Air Tool Basics

Air Tools are familiar to anyone who has worked in the construction business or in an industrial setting.  Even though Air Tools are commonly used, not everyone understands exactly what they are. By learning a little bit about Air Tools, how they work, and what they do, you’ll have a better understanding of how these tools can benefit you.
 

What are Air Tools?

Simply put, an air tool is a mechanical tool whose action is driven by compressed air or gas. The air is supplied by a compressor which connects to the tool via a hose. Because air tools use compressed gas and air, they’re sometimes called pneumatic tools.
 
The Air Tools you’ll find on a job site will likely include:

  • Airbrush
  • Air ratchet
  • Sandblaster
  • Jackhammer
  • Pneumatic jack
  • Air-powered nail gun
  • Paint sprayer
  • Pneumatic angle grinder

These are just some of the most widely-used Air Tools; there are many others being used on construction sites all over the world.
 

What do Air Tools do?

As you can see from the list above, many common tools have pneumatic counterparts. An airbrush can do many of the same things a traditional paintbrush can and with greater speed and accuracy. A pneumatic nail gun can drive a nail into wood in a fraction of a second. Air Tools can do almost all of the same jobs that hand held tools can and many things they can’t.

How do Air Tools Work?

Air Tools are powered by a tank of compressed gas (such as carbon dioxide) or compressed air (a mixture of more than one gas). The air is passed through a hose into the tool where it is held until the action is triggered by the user. Once the action is triggered, the pressured air activates the tool’s internal mechanism. A pneumatic hammer will drive a nail and a sandblaster will begin spraying.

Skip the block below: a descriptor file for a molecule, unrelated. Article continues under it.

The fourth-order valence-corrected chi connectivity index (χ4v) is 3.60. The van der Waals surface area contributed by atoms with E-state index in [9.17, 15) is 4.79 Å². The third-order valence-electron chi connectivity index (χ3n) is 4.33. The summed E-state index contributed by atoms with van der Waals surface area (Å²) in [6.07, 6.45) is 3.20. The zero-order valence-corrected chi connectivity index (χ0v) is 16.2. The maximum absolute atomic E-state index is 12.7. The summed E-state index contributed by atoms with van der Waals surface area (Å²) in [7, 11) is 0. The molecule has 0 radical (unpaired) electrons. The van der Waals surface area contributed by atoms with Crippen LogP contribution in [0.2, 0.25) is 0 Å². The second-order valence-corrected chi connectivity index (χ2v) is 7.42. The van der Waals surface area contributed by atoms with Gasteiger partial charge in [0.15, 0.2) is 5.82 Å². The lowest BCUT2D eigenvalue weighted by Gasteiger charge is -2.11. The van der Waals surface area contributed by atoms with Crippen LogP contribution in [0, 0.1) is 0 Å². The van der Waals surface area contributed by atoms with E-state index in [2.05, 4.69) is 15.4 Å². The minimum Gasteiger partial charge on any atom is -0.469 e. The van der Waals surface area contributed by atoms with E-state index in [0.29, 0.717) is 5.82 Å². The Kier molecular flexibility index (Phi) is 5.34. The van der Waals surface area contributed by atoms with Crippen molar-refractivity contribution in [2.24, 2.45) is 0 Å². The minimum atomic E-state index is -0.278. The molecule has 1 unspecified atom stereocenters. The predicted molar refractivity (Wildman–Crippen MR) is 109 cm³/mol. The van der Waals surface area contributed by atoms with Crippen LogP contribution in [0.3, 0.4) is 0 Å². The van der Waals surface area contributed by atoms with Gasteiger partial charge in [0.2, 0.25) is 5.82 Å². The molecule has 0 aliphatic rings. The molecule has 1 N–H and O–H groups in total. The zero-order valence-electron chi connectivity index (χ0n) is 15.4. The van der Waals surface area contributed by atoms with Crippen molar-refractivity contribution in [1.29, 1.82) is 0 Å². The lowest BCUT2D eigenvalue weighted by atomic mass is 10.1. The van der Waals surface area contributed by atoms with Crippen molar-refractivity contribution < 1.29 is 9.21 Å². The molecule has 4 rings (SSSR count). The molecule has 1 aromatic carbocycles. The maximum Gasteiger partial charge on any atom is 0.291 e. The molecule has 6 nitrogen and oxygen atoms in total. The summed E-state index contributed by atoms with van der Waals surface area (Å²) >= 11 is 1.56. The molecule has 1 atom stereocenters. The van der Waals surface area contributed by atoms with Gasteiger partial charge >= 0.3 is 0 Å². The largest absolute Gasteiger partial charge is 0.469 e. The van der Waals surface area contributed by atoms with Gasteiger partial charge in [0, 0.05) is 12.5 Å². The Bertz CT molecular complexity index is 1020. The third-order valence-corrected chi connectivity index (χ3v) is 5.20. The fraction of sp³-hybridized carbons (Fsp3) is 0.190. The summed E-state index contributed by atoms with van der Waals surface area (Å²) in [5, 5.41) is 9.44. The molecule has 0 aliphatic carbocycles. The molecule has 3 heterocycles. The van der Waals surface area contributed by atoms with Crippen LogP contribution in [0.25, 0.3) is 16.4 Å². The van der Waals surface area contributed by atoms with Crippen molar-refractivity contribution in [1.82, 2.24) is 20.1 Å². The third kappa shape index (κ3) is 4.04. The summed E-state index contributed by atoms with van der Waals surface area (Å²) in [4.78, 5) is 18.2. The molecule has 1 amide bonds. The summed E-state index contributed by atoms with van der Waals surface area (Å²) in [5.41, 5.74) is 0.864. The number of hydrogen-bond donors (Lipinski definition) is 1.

The passage of air from the tank to the tool is regulated by a series of valves. These valves are essential because they moderate the amount of air passing into the tool. If too much air is present there is a risk of equipment damage and if there is too little, then the tool won’t function correctly. There is often a gauge present in addition to the valve to show the operator exactly how much air pressure is present.

Once the Air Tool is connected to the gas source and the air pressure has reached the correct level, the tool can be used; under normal operating conditions this will occur almost instantly so there’s no waiting on your part. The operator must use a trigger, button, or switch to begin the tool’s action. Precisely controlling the action of the tool allows the operator to execute very detailed work.

Why are Air Tools Needed?

Because Air Tools deliver high performance without slowing down, they are an indispensable part of any modern construction site. Even home DIY enthusiasts have embraced lightweight, affordable air tools.

If you’d like to try air tools for yourself, but aren’t aren’t ready to invest in a set of your own, consider renting the items you need. Many home improvement centers and industrial supply companies, including GTI, are happy to rent equipment to customers..


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